Even after years of observing the phenomenon, I have no explanation. Obviously, one might think that on a rainy Monday morning, in the slump after midterms, fewer people would be walking on campus because fewer might be expected to go to classes. Or that on fine spring afternoons many would be out and about, even if they were walking past their classrooms, bound for trysts and other assignations. Actually, there’s no way to predict.
All I know is that sometimes I arrive on the edge of the main Quad and find thousands of people streaming between buildings, elbow-to-elbow, jostling, passing, and dodging bicycles, and sometimes—for no reason having to do with weather or time of the semester, week, or day—it’s only me and a plump suburban girl in mukluks. More mysterious still, classrooms can be full or depleted in either case.
Psychologists and sociologists have long tried to unlock the behavior of crowds, and they’re developing new and better tools to do so all the time, like this computer model, built on the behavior of “warmongering orcs” in Peter Jackson’s Lord of the Rings trilogy, described in a recent issue of The Economist. An engineer and former firefighter says in the article that most software trying to predict how people will act in a burning building
“…assumes people behave like water flowing through a pipe…. They move at constant flow rates, heading for the nearest exits. But that’s not realistic.” Human behaviour is in fact far more complex and often quite irrational. When fleeing a fire people will often try to retrace their steps and leave the building by the way they came in, rather than heading for the nearest exit—even if it is much closer.
It occurs to me that the improved model, if it works, might also help landscape architects reduce congestion on college campuses, or at least eliminate muddy footpaths that develop in defiance of paved sidewalks.
A classroom is a crowd, its students trained to behave like particles in a pedagogical fluid flowing through the pipe toward graduation. There is a group effect at work, or should be; the classroom is not just a place to fill individuals with information more efficiently. But what if the group refuses to act as a group? What if everybody runs for the wrong exits?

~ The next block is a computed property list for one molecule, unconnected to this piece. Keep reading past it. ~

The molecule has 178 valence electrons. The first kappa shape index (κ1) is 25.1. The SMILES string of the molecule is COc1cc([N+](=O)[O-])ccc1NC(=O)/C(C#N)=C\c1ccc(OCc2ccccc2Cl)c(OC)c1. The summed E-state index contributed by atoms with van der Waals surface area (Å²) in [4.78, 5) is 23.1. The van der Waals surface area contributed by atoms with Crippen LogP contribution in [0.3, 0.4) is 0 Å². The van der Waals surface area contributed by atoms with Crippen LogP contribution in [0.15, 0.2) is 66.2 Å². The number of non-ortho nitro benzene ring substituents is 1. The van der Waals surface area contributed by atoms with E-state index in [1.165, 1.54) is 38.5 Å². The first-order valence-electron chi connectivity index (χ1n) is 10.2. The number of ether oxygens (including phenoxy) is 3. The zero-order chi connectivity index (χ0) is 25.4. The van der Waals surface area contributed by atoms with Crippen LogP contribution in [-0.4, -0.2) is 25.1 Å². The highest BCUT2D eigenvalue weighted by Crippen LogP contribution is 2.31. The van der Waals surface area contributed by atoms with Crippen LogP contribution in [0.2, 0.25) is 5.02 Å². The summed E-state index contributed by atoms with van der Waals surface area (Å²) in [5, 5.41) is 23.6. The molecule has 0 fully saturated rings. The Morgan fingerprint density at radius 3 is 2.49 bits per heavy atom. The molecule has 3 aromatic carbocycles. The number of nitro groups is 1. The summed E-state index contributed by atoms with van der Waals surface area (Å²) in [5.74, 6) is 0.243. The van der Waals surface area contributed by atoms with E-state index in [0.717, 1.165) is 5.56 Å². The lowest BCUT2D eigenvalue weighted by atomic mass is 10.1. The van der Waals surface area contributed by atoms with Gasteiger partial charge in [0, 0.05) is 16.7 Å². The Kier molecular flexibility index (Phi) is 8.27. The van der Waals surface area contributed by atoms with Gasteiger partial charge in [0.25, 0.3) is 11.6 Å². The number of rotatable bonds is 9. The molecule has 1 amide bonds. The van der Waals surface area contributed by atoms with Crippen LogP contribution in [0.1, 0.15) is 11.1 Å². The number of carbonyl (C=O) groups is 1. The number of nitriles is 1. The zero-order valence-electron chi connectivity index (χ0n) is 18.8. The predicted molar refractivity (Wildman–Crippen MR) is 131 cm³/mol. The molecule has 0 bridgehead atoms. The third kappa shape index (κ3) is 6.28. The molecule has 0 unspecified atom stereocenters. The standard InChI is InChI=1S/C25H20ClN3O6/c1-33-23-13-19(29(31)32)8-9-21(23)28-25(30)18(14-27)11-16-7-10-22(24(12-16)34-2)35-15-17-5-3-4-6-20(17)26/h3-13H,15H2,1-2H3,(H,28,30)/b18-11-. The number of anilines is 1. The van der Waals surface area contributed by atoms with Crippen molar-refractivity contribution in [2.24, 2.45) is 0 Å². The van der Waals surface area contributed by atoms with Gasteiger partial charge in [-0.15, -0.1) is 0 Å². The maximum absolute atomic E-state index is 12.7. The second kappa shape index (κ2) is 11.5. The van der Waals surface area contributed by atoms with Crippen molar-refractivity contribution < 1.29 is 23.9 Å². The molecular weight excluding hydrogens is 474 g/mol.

One of my classes has become chaotic this semester. I don’t mean it’s unruly. I mean that of the original 15 students, four dropped immediately from this hard-to-get class; one brilliant young writer can’t make his way there; one good writer claims to have crushing family problems; other students have sports commitments, broken feet, job interviews, and terminal shyness. On a given day in this section, I face only six or seven students, two of whom will have been tardy, half won’t have read the material, and one who believes the word “bee-atch,” repeated often, makes for literary hilarity.
The world is in a bad way, and students are tired. Me too. I’m dried-up, a husk; I rattle in the wind. Funny enough, fatigue doesn’t sweep us through the pipe; it causes friction, resistance. Personally, I feel like running off to Hamburg with me mates and playing rock and roll for eight hours at a time in the Reeperbahn, high on German lager and amphetamines. (Sorry, I’ve been reading Philip Norman’s new biography of John Lennon.)
When I admitted to students last week that I had no juice, they were consoled, amused, and became so animated they finally began to work together—doing at first that thing we all did to the seventh-grade substitute teacher, getting him to talk about himself—so we became for a while more than the sum of our disparate parts.
No doubt our sociologist friends, in alliance with chaos theorists and computer engineers, and working in conjunction with the Reverse Vampires, will use crowd-behavior models to do more than predict physical movement. I’m sure somebody is trying to figure out how to use one to manipulate “buzz” on commercial products such as movies or diet cola. I’d like to use one to figure out the dynamics of my classes and get everyone working well every time. I’d be bigger than Elvis.